Raven is a very special totem. They're all special, of course, but Raven holds a unique place in many native myths. Raven is a creator - he is mankind's protector and sometimes saviour. He brought light and fire to the early people so they would not die. He gave them salmon so they wouldn't starve. In some stories, he even brough water to break a terrible drought. He is a cultural hero.
He is also a Trickster. Raven steals from man, and from other spirits. He plays jokes on us, and he laughs at mankind's expense. Sometimes his tricks go awry and he ends up the butt of his own joke, but even then, there is humor.
Raven is a juxtaposition of opposites: A provider and a thief. A hero and a fool. He brought light out of darkness, but he is himself cloaked in midnight black. He is a symbol of dark brooding sadness, and of death, yet he brings life, and unrivalled joy. He is credited with creating the earth and all its mysteries, but even the smallest secret attracts his attention. He is a silent spy, and an unstoppable chatterbox. He is many things.... And sometimes he is nothing.
That is Raven.
Raven's children must understand the value of humor. They need to see the joy which pervades all living things, and bring that joy to others. They also need to develop their sense of curiosity. So many fascinating things happen around us all the time - and raven's children want to know about all of them. They also want to bring things into the light. Some people might not want to see what Raven's brood expose to the bright light of day, though... since many people have secrets which they'd prefer to keep hidden. Those who follow Raven aren't always appreciated for what they do, but they still share a certain satisfaction at a job well done when they make someone stop and reevaluate themselves or the world around them.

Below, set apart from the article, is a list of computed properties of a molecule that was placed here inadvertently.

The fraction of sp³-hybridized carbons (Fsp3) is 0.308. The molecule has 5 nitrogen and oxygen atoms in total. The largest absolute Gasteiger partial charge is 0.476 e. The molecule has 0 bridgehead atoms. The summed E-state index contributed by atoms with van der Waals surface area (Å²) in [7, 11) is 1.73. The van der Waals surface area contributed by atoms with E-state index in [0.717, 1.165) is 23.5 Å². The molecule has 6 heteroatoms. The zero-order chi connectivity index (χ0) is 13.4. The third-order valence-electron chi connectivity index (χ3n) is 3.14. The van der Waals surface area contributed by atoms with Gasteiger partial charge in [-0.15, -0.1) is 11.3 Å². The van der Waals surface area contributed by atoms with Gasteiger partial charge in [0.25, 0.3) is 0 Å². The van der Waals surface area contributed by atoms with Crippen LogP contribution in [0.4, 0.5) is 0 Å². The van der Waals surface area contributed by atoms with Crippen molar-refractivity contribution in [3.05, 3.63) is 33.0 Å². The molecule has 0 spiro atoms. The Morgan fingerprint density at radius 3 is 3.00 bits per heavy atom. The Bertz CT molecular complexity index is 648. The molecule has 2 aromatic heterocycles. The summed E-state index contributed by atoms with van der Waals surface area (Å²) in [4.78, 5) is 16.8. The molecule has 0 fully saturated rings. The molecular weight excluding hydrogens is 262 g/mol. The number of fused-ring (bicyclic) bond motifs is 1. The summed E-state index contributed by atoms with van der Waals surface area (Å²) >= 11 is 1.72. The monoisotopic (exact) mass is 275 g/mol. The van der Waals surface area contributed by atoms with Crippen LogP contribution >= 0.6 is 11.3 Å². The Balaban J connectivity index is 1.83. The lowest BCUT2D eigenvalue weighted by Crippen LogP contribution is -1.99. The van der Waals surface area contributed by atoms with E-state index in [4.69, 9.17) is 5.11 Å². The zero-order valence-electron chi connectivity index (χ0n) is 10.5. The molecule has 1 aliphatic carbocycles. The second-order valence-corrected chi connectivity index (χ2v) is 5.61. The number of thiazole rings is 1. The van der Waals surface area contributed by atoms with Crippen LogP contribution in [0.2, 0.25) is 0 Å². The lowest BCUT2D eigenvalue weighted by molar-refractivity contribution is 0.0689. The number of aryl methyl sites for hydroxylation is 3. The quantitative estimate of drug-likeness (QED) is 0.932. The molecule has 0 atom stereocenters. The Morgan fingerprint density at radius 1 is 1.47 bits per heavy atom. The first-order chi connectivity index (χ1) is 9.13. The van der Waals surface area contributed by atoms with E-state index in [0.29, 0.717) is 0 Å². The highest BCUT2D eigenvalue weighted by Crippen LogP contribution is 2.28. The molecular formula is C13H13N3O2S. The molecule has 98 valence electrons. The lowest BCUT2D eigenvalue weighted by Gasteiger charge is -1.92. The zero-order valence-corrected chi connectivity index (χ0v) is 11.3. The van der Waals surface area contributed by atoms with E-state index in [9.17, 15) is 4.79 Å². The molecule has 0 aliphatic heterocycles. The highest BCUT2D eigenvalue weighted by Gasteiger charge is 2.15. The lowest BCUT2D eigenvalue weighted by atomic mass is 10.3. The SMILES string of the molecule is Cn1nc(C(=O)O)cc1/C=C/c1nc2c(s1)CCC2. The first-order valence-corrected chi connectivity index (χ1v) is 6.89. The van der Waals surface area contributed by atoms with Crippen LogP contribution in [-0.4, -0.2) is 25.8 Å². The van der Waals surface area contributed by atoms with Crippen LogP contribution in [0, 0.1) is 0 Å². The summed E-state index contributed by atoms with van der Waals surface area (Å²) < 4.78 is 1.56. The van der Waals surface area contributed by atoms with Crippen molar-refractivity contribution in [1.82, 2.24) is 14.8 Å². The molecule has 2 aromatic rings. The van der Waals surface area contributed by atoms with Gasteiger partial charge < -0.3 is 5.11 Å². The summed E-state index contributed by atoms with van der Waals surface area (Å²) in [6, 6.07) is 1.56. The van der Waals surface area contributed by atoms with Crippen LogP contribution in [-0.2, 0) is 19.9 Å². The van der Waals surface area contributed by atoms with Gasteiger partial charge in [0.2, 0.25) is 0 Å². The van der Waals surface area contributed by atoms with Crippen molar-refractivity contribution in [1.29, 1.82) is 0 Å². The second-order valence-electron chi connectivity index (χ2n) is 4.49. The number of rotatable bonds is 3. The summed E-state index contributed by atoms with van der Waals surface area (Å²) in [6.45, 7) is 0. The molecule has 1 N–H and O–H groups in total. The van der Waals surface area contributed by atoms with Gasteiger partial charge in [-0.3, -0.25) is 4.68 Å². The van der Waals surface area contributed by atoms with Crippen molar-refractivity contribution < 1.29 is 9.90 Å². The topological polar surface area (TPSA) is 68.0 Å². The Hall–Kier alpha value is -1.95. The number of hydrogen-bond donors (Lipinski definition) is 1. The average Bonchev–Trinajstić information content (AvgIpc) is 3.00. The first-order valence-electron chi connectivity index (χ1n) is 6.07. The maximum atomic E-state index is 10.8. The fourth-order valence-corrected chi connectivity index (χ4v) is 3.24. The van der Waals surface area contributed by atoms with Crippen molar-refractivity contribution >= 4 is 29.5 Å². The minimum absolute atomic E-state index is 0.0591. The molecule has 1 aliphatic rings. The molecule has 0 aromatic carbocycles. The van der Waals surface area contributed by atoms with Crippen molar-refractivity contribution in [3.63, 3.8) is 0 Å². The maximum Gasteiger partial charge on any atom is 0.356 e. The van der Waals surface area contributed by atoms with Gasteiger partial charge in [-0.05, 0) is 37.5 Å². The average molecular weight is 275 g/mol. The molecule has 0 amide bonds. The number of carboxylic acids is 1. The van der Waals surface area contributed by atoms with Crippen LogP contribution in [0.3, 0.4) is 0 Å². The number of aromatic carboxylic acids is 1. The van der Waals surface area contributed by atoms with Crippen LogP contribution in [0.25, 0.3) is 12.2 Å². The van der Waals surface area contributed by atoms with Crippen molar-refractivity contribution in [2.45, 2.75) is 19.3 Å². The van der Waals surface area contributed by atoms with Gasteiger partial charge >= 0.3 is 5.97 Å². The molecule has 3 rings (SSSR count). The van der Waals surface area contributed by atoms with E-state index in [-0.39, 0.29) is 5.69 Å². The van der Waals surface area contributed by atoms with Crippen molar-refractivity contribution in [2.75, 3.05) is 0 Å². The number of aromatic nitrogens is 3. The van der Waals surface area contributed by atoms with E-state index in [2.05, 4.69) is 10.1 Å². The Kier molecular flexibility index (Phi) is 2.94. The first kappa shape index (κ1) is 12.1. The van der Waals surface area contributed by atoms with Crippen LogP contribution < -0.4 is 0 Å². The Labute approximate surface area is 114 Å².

Does Raven call to you?
- The Corax Homepage.

The Native American cultures have always revolved around spirits instead of gods (at least until their conquerors forced Christianity down their throats, removed them from their lands, introduced their peoples to addictions, new diseases, destroyed their food sources, and in general, wiped out their culture and existence out to the point that they could without actually killing each and every one of them. But that's another story.). They used these spirits in many ways: to pass on traditions, teaching, as a warning, and to entertain one another.

In this pantheon of spirits, one was very self-centered, naughty, and devious, but cared more about humans than the other Great Spirits. He found the first men and the first women, stole fire for them, and taught them to survive in this world. He loved all things enjoyable, food, friends, and having a good time. He loved playing tricks on the other spirits and while he was considered lazy, seemed to be able to think his way through to accomplishing what needed to be done, usually for his own self interest.

When choosing a name for the clan, we did a lot of research and while we knew we wanted to go with a more shamanistic theme, we had a hard time trying to come up with a Spirit that best represents OUR spirit, at least until we found Raven.

I could go on and on and lie to you about the "Shadow" part of the clan name, but in a nutshell, it just sounded cool.

The following stories and quotes are a few of the Raven legends, and we've posted them here to help you understand a little of the background behind Raven.


Raven and the Man That Sits on the Tides

The Raven as a Source of the Phoenix Legend

Ravens In Real Life

Raven, Seagull, and the Coming of Light

In the Shadow of the Raven